- The Equal Rights Amendment is a moral issue that requires political action. I am so pleased and grateful that the South Carolina Assembly is supporting this issue. What can I do to help?
Defining the problem:
- Equality of rights for women in the United States is not enshrined in the constitution; it is merely a matter of legal interpretation. While existing laws do provide some protection, as a legislator you know that laws are subject to interpretation and revocation by whichever legislative body, court or administration is currently in power.
- The ERA would provide a fundamental legal remedy against sex discrimination for both women and men. State laws are not uniform and are subject to interpretation and change. Critical provisions such as the right of women to vote and the end of slavery were amended to the Constitution so they could not easily be taken away.
- In 2011, when asked if the U.S. Constitution protects against sex discrimination, Justice Antonin Scalia replied: “Certainly the Constitution does not require discrimination on the basis of sex. The only issue is whether it prohibits it. It doesn’t.” The Equal Rights Amendment is needed for that protection.
- Race and Religion are protected classes of citizenship within the U.S.Constitution because they have a history of being discriminated against. The history of discrimination against women, on the basis of sex, is well documented. The same remedy -- an amendment to the Constitution -- is needed to protect against discrimination on account of sex.
Consider adding a personal note. Here's mine:
The ERA came back on my radar when Nevada ratified in 2017. I hadn’t thought of it for years, but their ratification brought back my mother’s work in the ’70’s and how heartbroken she was when it failed. I remember her telling my father “I guess I’ll have to get used to being a second class citizen.” This is my chance to finish her work. Barbara Fry 1/1/2020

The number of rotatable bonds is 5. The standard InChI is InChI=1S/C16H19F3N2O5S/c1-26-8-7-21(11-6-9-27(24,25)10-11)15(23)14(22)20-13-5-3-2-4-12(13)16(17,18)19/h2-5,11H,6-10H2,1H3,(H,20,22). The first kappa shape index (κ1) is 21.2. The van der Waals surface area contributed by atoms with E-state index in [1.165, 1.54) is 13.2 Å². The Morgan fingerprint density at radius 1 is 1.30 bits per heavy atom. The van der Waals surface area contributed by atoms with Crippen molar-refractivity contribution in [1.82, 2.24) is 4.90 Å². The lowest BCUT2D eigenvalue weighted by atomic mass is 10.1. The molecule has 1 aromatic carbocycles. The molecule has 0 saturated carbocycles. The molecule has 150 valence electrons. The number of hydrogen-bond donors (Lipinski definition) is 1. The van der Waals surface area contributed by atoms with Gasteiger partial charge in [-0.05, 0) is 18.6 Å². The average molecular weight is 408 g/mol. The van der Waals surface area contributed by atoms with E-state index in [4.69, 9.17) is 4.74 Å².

- The only remedy to define the legal status of women is to amend the Constitution to protect it. The ERA would provide a solid foundation for that protection by applying a single legal standard to cases of sex discrimination. All courts — regardless of jurisdiction — would be obliged to use that single standard in making their rulings.
- I want to thank you so much supporting the ERA. Ratification is long overdue.
- Please sponsor the ERA to show you believe in equal rights for all. I will support you in every way I can.
- The ERA is 24 simple words. It requires no funding or reconciliation; no administrative signature. It's a simple statement for, and belief in, equality for all.
Feel free to pick up comments verbatim from each of the sections above to blend with your words to make your own message. Repetition is good. The more they hear the same message, the greater the likelihood that it will get through.
Be sure to add your street address and zip code after your signature.
The Mailing address for all House members is PO Box 11867 Columbia SC 29211. The mailing address for all Senators is PO Box 142 Columbia SC 29202. Mailing to Home Addresses can be very effective as well. Those are listed in their bios and can be accessed in our House and Senate Scorecards.
To see a copy of one of our legislator letters, click here.
Questions or need help … Contact us at firstname.lastname@example.org.